One conceivable alternative to the afore described embodiment is for each base station to scan systematically all control channels in the system, instead of receiving continuously signals from all control channels. Another conceivable alternative is to transport the information in each received signal directly to the matrix store G without first storing the information intermediately in other storage units.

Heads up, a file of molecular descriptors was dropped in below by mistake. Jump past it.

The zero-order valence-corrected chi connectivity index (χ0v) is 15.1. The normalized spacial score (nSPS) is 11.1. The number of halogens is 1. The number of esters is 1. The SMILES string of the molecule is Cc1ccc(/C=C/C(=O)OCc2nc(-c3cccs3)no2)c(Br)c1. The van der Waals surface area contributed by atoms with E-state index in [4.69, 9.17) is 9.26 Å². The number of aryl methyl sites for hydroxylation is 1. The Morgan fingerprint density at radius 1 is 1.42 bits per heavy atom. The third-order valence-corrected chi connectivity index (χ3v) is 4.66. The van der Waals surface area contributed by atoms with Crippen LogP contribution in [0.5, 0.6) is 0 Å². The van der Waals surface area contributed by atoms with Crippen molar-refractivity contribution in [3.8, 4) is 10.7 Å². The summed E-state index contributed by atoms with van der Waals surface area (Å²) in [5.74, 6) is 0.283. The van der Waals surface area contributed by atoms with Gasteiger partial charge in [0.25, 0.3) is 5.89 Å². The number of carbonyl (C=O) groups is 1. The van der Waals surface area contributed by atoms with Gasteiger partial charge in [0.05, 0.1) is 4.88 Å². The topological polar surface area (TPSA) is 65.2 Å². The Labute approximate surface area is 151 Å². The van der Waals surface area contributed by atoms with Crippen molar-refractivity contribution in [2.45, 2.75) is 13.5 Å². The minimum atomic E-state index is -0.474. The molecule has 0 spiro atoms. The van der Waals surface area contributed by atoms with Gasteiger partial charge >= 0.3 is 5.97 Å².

FIG. 4a illustrates the construction of the matrix store G in the central unit CU. The matrix store G includes different storage locations each of which represents, on the one hand, a receiver that has received the access request message to be stored and, on the other hand, a cell in which the transmitter' that has sent the access request message is located. One axis of the matrix store shown in FIG. 4a is comprised of the base stations B39-BS4 that have received a respective access request message ARM, and the other axis is comprised of cells C39-CS4 in which transmitters were located when the access request message ARM was sent. The values stored in the matrix are the calculated amplification values, g42 and g48. The amplification values are thus stored in respective storage locations in the form of histograms of a type that will be made more apparent hereinafter with reference to FIG. 4b. In FIG. 4a , all histograms that belong to the secondary base station B48 have been marked with a row of histogram curves in each base/cell pair, where the secondary base station B48 constitutes the base station in each base/cell pair, whereas the cell varies for each storage location. In FIG. 4a , all histograms that belong to the primary cell area C42 have been marked with a column of histogram curves. The histograms marked in FIG. 4b with rows and columns respectively constitute only some of the total number of histograms in the matrix. A histogram is stored in all base/cell pairs in the matrix, although only the rows and columns have been drawn in the Figure in order to simplify the Figure.